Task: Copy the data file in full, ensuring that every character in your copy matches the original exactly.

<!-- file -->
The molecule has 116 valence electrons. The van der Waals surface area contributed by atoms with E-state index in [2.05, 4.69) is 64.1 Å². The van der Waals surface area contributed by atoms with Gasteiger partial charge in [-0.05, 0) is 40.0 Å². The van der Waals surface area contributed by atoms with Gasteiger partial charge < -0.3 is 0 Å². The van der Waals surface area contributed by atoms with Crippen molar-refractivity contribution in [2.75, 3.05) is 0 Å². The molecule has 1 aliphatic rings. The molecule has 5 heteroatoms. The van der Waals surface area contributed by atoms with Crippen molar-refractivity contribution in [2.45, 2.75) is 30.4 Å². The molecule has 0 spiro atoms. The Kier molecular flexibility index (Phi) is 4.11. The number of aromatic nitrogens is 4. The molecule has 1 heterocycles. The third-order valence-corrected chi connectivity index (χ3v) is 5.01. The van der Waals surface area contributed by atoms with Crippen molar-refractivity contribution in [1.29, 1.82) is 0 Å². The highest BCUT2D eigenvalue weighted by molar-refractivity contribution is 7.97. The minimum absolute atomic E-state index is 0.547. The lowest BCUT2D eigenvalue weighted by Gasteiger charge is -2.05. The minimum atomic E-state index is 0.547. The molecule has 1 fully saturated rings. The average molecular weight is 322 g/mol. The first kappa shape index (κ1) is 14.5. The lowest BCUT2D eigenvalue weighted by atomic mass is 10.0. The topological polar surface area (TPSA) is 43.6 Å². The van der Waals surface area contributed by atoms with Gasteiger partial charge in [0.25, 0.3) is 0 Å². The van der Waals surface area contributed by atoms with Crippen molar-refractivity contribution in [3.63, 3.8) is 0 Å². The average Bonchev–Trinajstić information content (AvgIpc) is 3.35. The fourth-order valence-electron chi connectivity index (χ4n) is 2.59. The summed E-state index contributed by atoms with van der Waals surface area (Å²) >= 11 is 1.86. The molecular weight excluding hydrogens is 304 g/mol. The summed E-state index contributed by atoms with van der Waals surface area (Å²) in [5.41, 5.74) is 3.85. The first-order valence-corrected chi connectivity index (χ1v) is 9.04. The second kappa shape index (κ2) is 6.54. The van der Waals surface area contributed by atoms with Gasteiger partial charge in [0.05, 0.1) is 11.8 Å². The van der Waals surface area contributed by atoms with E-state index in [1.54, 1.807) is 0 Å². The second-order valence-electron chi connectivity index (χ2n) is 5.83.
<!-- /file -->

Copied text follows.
The molecule has 116 valence electrons. The van der Waals surface area contributed by atoms with E-state index in [2.05, 4.69) is 64.1 Å². The van der Waals surface area contributed by atoms with Gasteiger partial charge in [-0.05, 0) is 40.0 Å². The van der Waals surface area contributed by atoms with Gasteiger partial charge < -0.3 is 0 Å². The van der Waals surface area contributed by atoms with Crippen molar-refractivity contribution in [2.75, 3.05) is 0 Å². The molecule has 1 aliphatic rings. The molecule has 5 heteroatoms. The van der Waals surface area contributed by atoms with Crippen molar-refractivity contribution in [2.45, 2.75) is 30.4 Å². The molecule has 0 spiro atoms. The Kier molecular flexibility index (Phi) is 4.11. The number of aromatic nitrogens is 4. The molecule has 1 heterocycles. The third-order valence-corrected chi connectivity index (χ3v) is 5.01. The van der Waals surface area contributed by atoms with Crippen molar-refractivity contribution in [1.29, 1.82) is 0 Å². The highest BCUT2D eigenvalue weighted by molar-refractivity contribution is 7.97. The minimum absolute atomic E-state index is 0.547. The lowest BCUT2D eigenvalue weighted by Gasteiger charge is -2.05. The minimum atomic E-state index is 0.547. The molecule has 1 fully saturated rings. The average molecular weight is 322 g/mol. The first kappa shape index (κ1) is 14.5. The lowest BCUT2D eigenvalue weighted by atomic mass is 10.0. The topological polar surface area (TPSA) is 43.6 Å². The van der Waals surface area contributed by atoms with Gasteiger partial charge in [0.25, 0.3) is 0 Å². The van der Waals surface area contributed by atoms with Crippen molar-refractivity contribution in [3.63, 3.8) is 0 Å². The average Bonchev–Trinajstić information content (AvgIpc) is 3.35. The fourth-order valence-electron chi connectivity index (χ4n) is 2.59. The summed E-state index contributed by atoms with van der Waals surface area (Å²) >= 11 is 1.86. The molecular weight excluding hydrogens is 304 g/mol. The summed E-state index contributed by atoms with van der Waals surface area (Å²) in [5.41, 5.74) is 3.85. The first-order valence-corrected chi connectivity index (χ1v) is 9.04. The second kappa shape index (κ2) is 6.54. The van der Waals surface area contributed by atoms with Gasteiger partial charge in [0.05, 0.1) is 11.8 Å². The van der Waals surface area contributed by atoms with E-state index in [1.54, 1.807) is 0 Å². The second-order valence-electron chi connectivity index (χ2n) is 5.83.